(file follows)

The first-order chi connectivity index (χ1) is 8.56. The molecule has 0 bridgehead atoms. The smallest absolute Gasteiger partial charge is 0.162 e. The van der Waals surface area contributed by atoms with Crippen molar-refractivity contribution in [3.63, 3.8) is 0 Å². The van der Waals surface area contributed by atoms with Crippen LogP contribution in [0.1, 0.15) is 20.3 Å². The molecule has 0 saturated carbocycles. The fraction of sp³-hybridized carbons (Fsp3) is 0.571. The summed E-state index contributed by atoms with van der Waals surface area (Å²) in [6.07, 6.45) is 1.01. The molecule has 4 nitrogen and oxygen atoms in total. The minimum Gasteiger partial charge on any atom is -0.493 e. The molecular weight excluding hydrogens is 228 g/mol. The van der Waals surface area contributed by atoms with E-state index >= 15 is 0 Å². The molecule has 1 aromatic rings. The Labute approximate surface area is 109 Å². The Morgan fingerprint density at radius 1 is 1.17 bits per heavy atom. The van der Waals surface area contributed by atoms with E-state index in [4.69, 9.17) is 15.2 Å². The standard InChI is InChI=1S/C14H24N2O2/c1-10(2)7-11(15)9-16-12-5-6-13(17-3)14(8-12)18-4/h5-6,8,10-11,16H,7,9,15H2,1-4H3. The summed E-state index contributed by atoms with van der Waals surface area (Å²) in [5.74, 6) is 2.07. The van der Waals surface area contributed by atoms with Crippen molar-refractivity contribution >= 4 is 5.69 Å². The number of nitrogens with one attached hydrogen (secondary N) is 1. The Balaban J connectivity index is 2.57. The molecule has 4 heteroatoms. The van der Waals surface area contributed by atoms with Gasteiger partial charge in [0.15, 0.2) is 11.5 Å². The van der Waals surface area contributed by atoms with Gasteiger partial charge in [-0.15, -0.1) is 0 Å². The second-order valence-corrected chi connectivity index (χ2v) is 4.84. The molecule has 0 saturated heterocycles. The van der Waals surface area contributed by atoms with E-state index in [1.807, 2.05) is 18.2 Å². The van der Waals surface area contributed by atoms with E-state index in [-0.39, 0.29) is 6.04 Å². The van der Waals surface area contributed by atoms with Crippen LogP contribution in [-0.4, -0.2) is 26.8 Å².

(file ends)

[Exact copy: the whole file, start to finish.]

The first-order chi connectivity index (χ1) is 8.56. The molecule has 0 bridgehead atoms. The smallest absolute Gasteiger partial charge is 0.162 e. The van der Waals surface area contributed by atoms with Crippen molar-refractivity contribution in [3.63, 3.8) is 0 Å². The van der Waals surface area contributed by atoms with Crippen LogP contribution in [0.1, 0.15) is 20.3 Å². The molecule has 0 saturated carbocycles. The fraction of sp³-hybridized carbons (Fsp3) is 0.571. The summed E-state index contributed by atoms with van der Waals surface area (Å²) in [6.07, 6.45) is 1.01. The molecule has 4 nitrogen and oxygen atoms in total. The minimum Gasteiger partial charge on any atom is -0.493 e. The molecular weight excluding hydrogens is 228 g/mol. The van der Waals surface area contributed by atoms with E-state index >= 15 is 0 Å². The molecule has 1 aromatic rings. The Labute approximate surface area is 109 Å². The Morgan fingerprint density at radius 1 is 1.17 bits per heavy atom. The van der Waals surface area contributed by atoms with E-state index in [4.69, 9.17) is 15.2 Å². The standard InChI is InChI=1S/C14H24N2O2/c1-10(2)7-11(15)9-16-12-5-6-13(17-3)14(8-12)18-4/h5-6,8,10-11,16H,7,9,15H2,1-4H3. The summed E-state index contributed by atoms with van der Waals surface area (Å²) in [5.74, 6) is 2.07. The van der Waals surface area contributed by atoms with Crippen molar-refractivity contribution >= 4 is 5.69 Å². The number of nitrogens with one attached hydrogen (secondary N) is 1. The Balaban J connectivity index is 2.57. The molecule has 4 heteroatoms. The van der Waals surface area contributed by atoms with Gasteiger partial charge in [0.15, 0.2) is 11.5 Å². The van der Waals surface area contributed by atoms with Gasteiger partial charge in [-0.15, -0.1) is 0 Å². The second-order valence-corrected chi connectivity index (χ2v) is 4.84. The molecule has 0 saturated heterocycles. The van der Waals surface area contributed by atoms with E-state index in [1.807, 2.05) is 18.2 Å². The van der Waals surface area contributed by atoms with E-state index in [-0.39, 0.29) is 6.04 Å². The van der Waals surface area contributed by atoms with Crippen LogP contribution in [-0.4, -0.2) is 26.8 Å².